Capital expenditure is capitalised. This means that it does not appear in the profit and loss account as an expense but goes straight on to the balance sheet. However, the cost of a fixed asset will appear in the profit and loss account as an expense, but this will be on the form of 'depreciation' which we will cover in this module. Revenue expenditure will appear in the profit and loss account in the period in which it is incurred:

 

Type of expenditure

Where it should appear

Revenue expenditure

Profit and loss account - expense

Capital expenditure

Balance sheet item - asset

 

Capital and revenue income

Similarly, incomes for the firm will be classified as either capital income or revenue income.

Revenue income

This usually includes the revenue from the sale of stocks, but may also include money received from items such as commissions received, or interest received. Revenue incomes will all be included in the profit and loss account (sales revenue appears in the trading account section of the overall account). Any other forms of income would be credited to the profit and loss account normally added on to the gross profit before the expenses are deducted.

Capital income

This refers to one-off sources of income. The sale of a fixed asset would be treated as capital income. This means that the revenue from the sale of a fixed asset, the money raised through the issue of shares, or money obtained in the form of a loan would not be included as income in the profit and loss account.

 

Implications in classification of expenditure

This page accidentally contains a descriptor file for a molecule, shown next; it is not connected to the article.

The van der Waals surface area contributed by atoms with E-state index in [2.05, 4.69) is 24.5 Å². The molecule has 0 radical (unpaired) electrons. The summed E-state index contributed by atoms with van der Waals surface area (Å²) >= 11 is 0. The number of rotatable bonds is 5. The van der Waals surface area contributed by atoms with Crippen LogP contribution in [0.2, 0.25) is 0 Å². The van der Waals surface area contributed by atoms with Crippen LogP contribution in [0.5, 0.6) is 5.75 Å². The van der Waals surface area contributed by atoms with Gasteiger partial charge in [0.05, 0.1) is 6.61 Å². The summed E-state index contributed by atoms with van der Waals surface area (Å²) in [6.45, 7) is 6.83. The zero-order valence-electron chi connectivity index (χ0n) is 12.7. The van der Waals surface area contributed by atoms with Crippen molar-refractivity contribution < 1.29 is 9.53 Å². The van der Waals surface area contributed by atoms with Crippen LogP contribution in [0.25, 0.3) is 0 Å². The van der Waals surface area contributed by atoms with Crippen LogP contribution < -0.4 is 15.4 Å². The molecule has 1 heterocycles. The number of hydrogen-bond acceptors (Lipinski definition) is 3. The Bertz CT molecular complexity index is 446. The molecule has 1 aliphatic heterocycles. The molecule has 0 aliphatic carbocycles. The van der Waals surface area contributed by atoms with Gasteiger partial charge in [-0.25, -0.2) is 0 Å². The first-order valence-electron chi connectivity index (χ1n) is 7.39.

If any item is incorrectly classified as capital expenditure then there will fewer expenses included with the other revenue expenses in that year's profit and loss account. In other words, profits will be higher this year as a result. However, once the expenditure has been capitalised on the balance sheet, it will require depreciation over time. Hence, future profits will be lower (maybe not by much - this will depend on how long a period the asset is written off over).


Although the distinction between 'revenue' and 'capital' appears straightforward, it is not always easy to classify items as one or the other and the classification will partly depend on whether or not a firm regards an expenditure as a significant amount of expenditure or not. For example, when a firm buys a set of chairs, for example, then technically these should be regarded as an asset which will provide a benefit over the next few years i.e. it is a capital expenditure which should be put on the balance sheet and depreciated. However, if the cost of the chairs is only a few hundred pounds the firm may write them off in one go i.e. treat them as revenue expenditure and put the total expenditure on the profit and loss this year (this is the concept of materiality, covered in 3.2)